The last time the world was definitely warmer than today was about 125,000 years ago, according to NASA, which analyzed paleoclimatic data from ice cores, sediments and tree rings, among other sources.

In 628 months, there hasn’t been a cool one.

That’s more than 52 years.

“Global warming has made cold scarce,” writes Brian Kahn in an April 19, 2017, article published on the Climate Central website. And according to NASA, March 2017 was 2.02 degrees Fahrenheit warmer than the 1951–1980 average, with April 2017 being the second-warmest April in 137 years of modern recordkeeping. In fact, notes Kahn, if you were born after December 1964, you’ve never experienced a month cooler than average on this planet.

In this chart, global temperature data is averaged and adjusted to the early industrial baseline (1881–1910). ©NASA GISS and NOAA NCEI

That’s why an event in Switzerland just a few weeks ago, on May 31, 2017, is so exciting and gives me hope. On that day, a company called Climeworks became the world’s first to commercially remove carbon dioxide directly from the atmosphere and turn it into a useful product.

I feel as though I’ve seen the future—and, for the first time in a long while, it doesn’t look all bad.

Climate woes

To graphically represent the chain of warm months we’ve been experiencing and how unusual it is, Climate Central created a chart (shown at left) with a colored box to represent each month from 1880 to 2015. You can see that the cool, blue months have been disappearing, replaced by red boxes of unrelenting heat.

The CO2 capture plant in Switzerland is the world’s first to commercially remove the gas directly from the atmosphere and put it to use. ©Climeworks, Julia Dunlop

Atmospheric carbon dioxide, a greenhouse gas, is released through natural processes—such as respiration and volcanic eruptions—and through human activities, such as deforestation, land use changes and the burning of fossil fuels. Coal and oil are the biggest fossil fuel culprits. Humans have increased atmospheric CO2 by more than a third since the Industrial Revolution began, raising levels from 280 parts per million to 400 parts per million in the last 150 years.

Increased greenhouse gases cause the Earth to warm. Warmer conditions will probably lead to more evaporation and precipitation overall, but individual regions will vary, with some becoming wetter and others drier. While some crops and other plants may respond favorably to increased atmospheric CO2—growing more vigorously and using water more efficiently—hotter temperatures and shifting climate patterns will change the areas where crops grow best and affect the composition of natural plant communities.

In our oceans, a stronger greenhouse effect will warm the waters and partially melt glaciers and other ice, increasing sea level. Ocean water also expands when it warms, further contributing to sea-level rise. That could displace millions of people, leading to a global refugee crisis.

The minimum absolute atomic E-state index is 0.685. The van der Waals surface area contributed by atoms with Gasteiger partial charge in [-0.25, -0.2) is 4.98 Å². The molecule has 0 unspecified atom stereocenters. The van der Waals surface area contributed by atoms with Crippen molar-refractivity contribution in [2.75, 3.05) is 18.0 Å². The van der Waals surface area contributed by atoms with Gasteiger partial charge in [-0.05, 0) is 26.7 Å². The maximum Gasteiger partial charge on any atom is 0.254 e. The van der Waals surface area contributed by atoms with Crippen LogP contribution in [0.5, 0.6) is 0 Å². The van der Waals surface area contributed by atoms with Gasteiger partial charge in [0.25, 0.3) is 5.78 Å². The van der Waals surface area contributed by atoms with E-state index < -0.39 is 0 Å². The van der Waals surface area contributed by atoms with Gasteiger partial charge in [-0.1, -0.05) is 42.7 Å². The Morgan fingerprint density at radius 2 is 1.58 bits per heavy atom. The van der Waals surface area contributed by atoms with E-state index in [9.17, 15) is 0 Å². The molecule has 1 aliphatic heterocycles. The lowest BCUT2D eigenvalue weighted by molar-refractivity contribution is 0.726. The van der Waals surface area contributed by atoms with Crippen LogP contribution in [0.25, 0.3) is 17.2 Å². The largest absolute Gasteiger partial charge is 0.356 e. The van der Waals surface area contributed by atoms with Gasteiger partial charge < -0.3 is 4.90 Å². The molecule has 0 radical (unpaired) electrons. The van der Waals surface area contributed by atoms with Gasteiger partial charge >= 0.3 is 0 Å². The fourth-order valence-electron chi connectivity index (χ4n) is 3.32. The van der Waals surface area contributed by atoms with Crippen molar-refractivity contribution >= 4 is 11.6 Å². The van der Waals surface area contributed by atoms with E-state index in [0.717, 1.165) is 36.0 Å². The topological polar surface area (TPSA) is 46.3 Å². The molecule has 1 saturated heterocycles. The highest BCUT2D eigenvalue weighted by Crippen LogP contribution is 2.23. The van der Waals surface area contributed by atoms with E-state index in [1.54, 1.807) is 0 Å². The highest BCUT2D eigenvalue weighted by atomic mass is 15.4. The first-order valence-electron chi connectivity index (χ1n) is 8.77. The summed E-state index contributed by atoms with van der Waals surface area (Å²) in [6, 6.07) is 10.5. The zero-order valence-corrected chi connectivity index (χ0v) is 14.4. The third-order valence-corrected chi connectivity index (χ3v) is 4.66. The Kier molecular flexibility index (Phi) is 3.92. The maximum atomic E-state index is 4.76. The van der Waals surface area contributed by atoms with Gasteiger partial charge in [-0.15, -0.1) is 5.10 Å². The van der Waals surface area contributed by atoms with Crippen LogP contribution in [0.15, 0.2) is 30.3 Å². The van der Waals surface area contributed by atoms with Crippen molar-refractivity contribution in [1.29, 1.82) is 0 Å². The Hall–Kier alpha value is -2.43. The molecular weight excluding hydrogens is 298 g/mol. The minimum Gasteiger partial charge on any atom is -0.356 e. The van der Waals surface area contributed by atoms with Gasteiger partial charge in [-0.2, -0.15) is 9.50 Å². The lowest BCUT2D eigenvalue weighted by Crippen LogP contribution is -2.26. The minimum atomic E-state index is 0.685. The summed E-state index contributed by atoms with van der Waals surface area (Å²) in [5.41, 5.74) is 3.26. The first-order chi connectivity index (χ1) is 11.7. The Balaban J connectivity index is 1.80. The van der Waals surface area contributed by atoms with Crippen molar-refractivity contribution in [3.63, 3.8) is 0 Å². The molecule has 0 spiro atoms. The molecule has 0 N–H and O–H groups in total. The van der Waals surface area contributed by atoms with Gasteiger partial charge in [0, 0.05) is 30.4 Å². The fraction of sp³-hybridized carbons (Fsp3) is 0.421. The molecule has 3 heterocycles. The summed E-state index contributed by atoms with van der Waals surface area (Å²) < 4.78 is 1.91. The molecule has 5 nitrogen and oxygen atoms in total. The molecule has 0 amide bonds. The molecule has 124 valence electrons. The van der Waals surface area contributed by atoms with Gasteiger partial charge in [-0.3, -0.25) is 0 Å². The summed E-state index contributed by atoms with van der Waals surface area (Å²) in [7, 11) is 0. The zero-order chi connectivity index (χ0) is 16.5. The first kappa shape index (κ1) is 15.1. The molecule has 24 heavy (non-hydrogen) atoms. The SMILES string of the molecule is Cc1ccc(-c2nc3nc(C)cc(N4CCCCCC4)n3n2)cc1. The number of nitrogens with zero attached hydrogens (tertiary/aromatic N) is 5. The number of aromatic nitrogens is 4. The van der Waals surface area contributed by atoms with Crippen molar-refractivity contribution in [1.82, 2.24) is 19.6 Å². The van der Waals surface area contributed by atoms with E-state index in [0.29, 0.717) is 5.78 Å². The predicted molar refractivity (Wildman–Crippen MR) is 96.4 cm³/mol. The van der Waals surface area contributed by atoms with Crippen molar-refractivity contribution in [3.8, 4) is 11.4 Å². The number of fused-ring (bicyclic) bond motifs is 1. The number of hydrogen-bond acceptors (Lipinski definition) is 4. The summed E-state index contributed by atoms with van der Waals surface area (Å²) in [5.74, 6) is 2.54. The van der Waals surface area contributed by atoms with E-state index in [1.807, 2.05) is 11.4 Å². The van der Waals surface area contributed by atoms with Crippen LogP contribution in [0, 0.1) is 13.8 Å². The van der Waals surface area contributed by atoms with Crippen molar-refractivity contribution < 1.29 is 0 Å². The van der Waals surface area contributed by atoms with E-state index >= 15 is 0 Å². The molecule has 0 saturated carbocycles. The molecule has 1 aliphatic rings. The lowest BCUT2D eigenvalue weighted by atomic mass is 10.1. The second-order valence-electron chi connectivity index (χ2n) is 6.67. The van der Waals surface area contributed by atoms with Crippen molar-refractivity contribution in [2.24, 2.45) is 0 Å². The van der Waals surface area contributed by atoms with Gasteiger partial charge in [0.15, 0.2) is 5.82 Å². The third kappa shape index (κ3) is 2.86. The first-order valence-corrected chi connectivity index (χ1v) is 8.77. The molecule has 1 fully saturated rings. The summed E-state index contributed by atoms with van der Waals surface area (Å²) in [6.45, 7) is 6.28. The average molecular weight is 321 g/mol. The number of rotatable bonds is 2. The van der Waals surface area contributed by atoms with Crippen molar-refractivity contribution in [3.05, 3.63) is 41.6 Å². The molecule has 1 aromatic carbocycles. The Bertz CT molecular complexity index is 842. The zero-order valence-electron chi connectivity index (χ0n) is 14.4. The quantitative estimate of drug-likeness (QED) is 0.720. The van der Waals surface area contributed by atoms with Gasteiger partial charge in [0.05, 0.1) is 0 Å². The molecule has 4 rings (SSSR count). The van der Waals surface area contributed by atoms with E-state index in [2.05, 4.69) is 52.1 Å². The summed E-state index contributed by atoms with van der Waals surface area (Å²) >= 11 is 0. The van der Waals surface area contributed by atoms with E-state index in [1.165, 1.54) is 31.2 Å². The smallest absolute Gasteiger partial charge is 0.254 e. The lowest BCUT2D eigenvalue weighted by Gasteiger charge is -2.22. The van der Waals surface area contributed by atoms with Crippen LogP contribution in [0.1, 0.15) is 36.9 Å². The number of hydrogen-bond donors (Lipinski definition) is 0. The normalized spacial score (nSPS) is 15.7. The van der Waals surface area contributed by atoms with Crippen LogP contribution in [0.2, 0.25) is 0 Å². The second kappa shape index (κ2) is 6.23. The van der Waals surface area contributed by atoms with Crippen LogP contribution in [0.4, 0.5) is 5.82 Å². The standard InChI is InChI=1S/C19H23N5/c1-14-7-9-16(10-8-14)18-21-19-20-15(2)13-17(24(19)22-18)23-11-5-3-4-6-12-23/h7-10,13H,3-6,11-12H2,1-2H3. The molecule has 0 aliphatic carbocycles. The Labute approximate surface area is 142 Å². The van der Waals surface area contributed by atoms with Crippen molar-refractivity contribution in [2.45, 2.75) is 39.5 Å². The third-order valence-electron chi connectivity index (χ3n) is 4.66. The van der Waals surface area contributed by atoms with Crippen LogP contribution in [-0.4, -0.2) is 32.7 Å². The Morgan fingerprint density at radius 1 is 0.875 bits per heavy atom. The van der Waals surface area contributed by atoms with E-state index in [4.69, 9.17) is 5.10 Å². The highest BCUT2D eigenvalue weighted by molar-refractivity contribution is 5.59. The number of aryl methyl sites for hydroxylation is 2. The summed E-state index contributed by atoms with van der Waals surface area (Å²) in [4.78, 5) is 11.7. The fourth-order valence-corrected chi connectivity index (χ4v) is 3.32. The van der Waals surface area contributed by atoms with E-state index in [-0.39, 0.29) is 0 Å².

This drawing shows how a Climeworks carbon dioxide collector works. Powered by wasted heat from an incinerator, the collector uses fans to suck ambient air into filters, which absorb the CO2. The filters are heated, and the CO2 is removed and piped into nearby greenhouses. ©Climeworks


Just two weeks ago, an encouraging development surfaced in Switzerland. Climeworks, a direct-air, CO2 capture plant, went live. On the roof of a garbage incineration plant outside Zurich, a Climeworks team installed 18 carbon dioxide collectors. Powered by wasted heat from the incinerator, the collectors use fans to suck ambient air into filters, which absorb the CO2. The filters are then heated, and the carbon dioxide is removed and piped into nearby greenhouses, which will use 900 metric tons of the captured carbon to grow crops each year. The captured CO2 could also be used to manufacture transportation fuel, carbonated soft drinks and other products.

The company wants to dramatically scale up its technology over the next decade, and its long-term goal is to capture 1 percent of global annual carbon dioxide emissions by 2025. To meet that goal, 250,000 similar direct-air capture plants would have to be built.

Other companies, such as the British Columbia-based Carbon Engineering, are also working on direct-air capture plants that will commercially suck carbon dioxide from the air. The Climeworks plant, however, is the first one to operate on an industrial scale.

The captured CO2 from the Climeworks facility is being used to grow crops inside this greenhouse. ©Climeworks, Julia Dunlop

Of course, capturing carbon dioxide from the air and getting rid of human-generated fossil fuel emissions will be necessary to alleviate rapid climate change. But having the first industrial carbon-capture company up and running is a positive step forward.

Watch the video below from Climeworks. I hope it gives you hope for the future, too.

Here’s to finding your true places and natural habitats,